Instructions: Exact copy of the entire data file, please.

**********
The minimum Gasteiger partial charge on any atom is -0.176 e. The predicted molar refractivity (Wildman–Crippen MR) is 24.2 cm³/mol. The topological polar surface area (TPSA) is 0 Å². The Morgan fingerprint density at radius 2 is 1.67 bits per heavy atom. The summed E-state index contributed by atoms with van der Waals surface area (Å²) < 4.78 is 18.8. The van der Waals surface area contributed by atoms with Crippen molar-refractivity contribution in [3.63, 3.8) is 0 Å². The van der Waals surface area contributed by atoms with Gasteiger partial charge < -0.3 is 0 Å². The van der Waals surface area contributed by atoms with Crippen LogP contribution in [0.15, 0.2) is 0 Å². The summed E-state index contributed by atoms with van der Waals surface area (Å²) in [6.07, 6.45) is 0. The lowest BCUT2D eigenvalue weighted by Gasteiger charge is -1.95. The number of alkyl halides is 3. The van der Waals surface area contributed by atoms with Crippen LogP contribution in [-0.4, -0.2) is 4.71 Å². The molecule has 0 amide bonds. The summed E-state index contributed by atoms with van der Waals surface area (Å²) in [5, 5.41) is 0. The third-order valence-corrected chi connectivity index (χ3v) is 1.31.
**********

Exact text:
The minimum Gasteiger partial charge on any atom is -0.176 e. The predicted molar refractivity (Wildman–Crippen MR) is 24.2 cm³/mol. The topological polar surface area (TPSA) is 0 Å². The Morgan fingerprint density at radius 2 is 1.67 bits per heavy atom. The summed E-state index contributed by atoms with van der Waals surface area (Å²) < 4.78 is 18.8. The van der Waals surface area contributed by atoms with Crippen molar-refractivity contribution in [3.63, 3.8) is 0 Å². The van der Waals surface area contributed by atoms with Gasteiger partial charge < -0.3 is 0 Å². The van der Waals surface area contributed by atoms with Crippen LogP contribution in [0.15, 0.2) is 0 Å². The summed E-state index contributed by atoms with van der Waals surface area (Å²) in [6.07, 6.45) is 0. The lowest BCUT2D eigenvalue weighted by Gasteiger charge is -1.95. The number of alkyl halides is 3. The van der Waals surface area contributed by atoms with Crippen LogP contribution in [-0.4, -0.2) is 4.71 Å². The molecule has 0 amide bonds. The summed E-state index contributed by atoms with van der Waals surface area (Å²) in [5, 5.41) is 0. The third-order valence-corrected chi connectivity index (χ3v) is 1.31.